Iraq would have been engulfed in a civil war like that in Syria if Britain had not invaded it, Tony Blair has claimed.
The Arab Spring – the wave of pro-democracy uprisings – would have spread to Iraq had Saddam Hussein not been toppled by force, triggering a conflict like that in Syria, the former Prime Minister said. ….Last year saw the highest levels of violence in the country since 2007, and around half a million people have died since the 2003 invasion due to war, according to an academic study published last year.
But Mr Blair said: “Supposing you had left Saddam in place, I think it is reasonably arguable, surely, that you would have had the so-called Arab Spring come to Iraq,” The Daily Telegraph reports.
“If it had come to Tunisia, Libya, Egypt, Yemen, Syria, it was going to come to Iraq and you would be facing what you’re facing in Syria now in Iraq.”
He added: “In the end what we know now, and we can see this very clearly by the way from Libya, is that when you remove the dictatorship, that is the beginning, not the end.”
Iraqis fully appreciate the consequence that April 30 holds this year. Elections are the only vestige of hope the Americans left behind in Iraq, says Dr. Saleh Mutlaq (left), the chairman of the Al Arabia Coalition and deputy prime minister of Iraq.
“Just as Russia today plays an enormous and frightening role in determining Ukraine’s future, so, too, do we increasingly feel the heavy breath of a powerful neighbor, Iran, in so many of the daily events of Iraq, he writes for Foreign Policy’s Democracy Lab:
Since the American invasion, the international community has thought of Iraq in terms of three major groups: the Shiites, who share a sect of Islam with Iranians; the Kurds, who make no secret of their desire for greater autonomy; and the Sunnis, who are blamed by the current constitution for most of the sins of Iraq’s history over the past half-century. ….. This simplistic understanding of Iraq cedes too much power to the modern agents of sectarianism while giving short shrift to the idea of national unity, which the vast majority of Iraqis still share.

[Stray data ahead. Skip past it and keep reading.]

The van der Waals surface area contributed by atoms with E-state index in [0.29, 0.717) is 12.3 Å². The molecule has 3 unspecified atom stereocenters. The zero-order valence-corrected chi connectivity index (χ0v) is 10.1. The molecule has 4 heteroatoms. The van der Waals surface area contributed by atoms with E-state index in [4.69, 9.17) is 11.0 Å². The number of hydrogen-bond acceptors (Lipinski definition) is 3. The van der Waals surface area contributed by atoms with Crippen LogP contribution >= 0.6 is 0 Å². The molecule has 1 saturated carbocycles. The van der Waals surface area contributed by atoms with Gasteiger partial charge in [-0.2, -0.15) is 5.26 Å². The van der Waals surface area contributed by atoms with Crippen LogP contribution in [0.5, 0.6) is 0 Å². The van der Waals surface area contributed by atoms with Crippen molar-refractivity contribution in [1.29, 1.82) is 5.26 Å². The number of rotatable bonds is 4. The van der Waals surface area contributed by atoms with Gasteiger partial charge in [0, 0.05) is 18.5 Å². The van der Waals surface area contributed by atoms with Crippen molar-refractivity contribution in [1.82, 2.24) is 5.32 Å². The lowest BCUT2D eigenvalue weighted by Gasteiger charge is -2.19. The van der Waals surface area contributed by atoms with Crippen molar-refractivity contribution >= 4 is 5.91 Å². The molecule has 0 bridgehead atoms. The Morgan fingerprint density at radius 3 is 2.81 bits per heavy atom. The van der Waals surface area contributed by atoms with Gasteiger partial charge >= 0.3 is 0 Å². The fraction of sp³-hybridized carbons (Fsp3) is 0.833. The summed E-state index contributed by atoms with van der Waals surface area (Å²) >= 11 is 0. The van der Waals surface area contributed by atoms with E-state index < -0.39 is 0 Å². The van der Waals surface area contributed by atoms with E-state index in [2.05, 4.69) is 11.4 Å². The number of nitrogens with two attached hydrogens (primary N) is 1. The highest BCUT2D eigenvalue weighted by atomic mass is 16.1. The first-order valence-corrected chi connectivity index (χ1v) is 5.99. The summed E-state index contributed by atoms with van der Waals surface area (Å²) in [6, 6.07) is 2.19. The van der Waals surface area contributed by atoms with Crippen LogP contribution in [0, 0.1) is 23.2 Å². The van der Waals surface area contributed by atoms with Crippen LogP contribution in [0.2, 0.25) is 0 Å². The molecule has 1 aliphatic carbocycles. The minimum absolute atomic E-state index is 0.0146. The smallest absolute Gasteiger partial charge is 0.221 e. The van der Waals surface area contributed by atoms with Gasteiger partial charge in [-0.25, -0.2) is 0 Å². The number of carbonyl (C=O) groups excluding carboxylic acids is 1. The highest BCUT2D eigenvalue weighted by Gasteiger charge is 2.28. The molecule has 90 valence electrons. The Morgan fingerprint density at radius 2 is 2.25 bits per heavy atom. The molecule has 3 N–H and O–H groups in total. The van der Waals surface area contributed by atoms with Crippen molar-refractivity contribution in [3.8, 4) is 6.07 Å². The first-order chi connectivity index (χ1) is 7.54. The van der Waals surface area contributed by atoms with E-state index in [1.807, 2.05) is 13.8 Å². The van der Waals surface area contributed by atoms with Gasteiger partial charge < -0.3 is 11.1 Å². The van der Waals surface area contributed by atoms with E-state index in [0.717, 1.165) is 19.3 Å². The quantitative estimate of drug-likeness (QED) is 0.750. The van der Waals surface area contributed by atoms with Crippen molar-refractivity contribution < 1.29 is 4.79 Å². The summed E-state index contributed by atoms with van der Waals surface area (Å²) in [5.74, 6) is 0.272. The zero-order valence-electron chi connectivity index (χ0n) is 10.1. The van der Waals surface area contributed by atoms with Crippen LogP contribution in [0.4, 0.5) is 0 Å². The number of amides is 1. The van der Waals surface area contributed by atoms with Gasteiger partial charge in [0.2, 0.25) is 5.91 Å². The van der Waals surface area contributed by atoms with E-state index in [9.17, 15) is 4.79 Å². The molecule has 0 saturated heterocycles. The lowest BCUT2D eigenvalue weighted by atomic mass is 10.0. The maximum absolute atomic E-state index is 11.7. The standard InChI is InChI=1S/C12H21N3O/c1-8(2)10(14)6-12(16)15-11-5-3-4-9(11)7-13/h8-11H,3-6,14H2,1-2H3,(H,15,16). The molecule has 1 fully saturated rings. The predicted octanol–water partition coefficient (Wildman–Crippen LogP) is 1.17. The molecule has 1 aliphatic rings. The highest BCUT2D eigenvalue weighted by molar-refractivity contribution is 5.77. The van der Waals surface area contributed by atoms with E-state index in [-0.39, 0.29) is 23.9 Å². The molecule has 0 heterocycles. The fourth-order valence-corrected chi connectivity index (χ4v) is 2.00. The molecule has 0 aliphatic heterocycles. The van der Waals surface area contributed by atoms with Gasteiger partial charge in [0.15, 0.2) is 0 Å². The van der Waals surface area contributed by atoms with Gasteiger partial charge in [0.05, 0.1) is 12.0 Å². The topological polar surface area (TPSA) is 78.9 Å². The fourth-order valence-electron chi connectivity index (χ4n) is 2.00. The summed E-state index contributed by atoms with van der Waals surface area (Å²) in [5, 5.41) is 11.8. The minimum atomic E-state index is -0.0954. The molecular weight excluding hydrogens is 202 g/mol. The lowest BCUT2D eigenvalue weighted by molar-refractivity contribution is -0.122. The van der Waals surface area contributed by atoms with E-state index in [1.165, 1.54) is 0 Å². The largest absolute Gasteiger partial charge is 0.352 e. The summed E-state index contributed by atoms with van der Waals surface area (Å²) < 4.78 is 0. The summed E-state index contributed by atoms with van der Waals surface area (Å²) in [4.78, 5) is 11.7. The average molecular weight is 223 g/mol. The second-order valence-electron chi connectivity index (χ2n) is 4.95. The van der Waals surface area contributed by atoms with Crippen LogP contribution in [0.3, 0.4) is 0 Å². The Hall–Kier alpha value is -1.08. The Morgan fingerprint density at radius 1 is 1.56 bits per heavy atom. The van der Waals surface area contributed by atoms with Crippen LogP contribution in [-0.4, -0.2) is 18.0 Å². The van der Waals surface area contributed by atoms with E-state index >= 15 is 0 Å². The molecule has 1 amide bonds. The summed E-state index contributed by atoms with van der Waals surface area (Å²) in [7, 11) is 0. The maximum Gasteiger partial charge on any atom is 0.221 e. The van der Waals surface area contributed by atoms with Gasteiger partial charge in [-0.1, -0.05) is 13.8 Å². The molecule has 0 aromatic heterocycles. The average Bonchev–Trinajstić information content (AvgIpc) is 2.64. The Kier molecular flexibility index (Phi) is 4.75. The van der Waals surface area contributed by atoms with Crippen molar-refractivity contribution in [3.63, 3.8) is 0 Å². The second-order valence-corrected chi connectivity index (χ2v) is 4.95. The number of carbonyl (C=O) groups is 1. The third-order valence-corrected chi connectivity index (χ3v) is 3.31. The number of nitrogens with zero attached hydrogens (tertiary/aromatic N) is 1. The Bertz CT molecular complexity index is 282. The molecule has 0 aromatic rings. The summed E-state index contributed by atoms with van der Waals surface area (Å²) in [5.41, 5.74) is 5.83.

For more than a year, Iraqis have also been taking to the streets, compelled by the strong and growing belief that the sectarian policies of the current government have marginalized Sunnis to benefit the more extreme elements of Maliki’s electoral base. Government jobs are given disproportionately to Shiites, especially in the security services. Meanwhile, many Sunnis have been unjustly subjected to “de-Baathification” procedures, labeled as terrorists, and imprisoned without the due process of law. ….
I asked political leaders in Washington to consider attaching conditions on their sale of Apache helicopters and Hellfire missiles to Maliki’s military. Many Iraqis are rightfully concerned that these weapons will used against Maliki’s perceived opponents and political rivals rather than al Qaeda. For this, Maliki’s channel accuses me of treason. …..
Portraying a group of citizens as terrorists is a sectarian policy, and Washington needs to be more careful than it has been in recent years about accepting such characterizations as fact. The unconditional transfer of weapons to Maliki’s security forces implies that the United States endorses his increasingly heavy-handed policies. But the most important message Washington can send (assuming, of course, that its powers-that-be care about the fate of Iraqi democracy), is that the outcome of this election is not pre-ordained. …..
April 30 could well be a tipping point for Iraq. If the will of the people is again denied — as it was four years ago at Iran’s insistence and without objection from the United States — I fear civil war in Iraq will be inevitable. If millions see their ballots fail, bullets may become the only remaining option for those frustrated by democracy’s failure.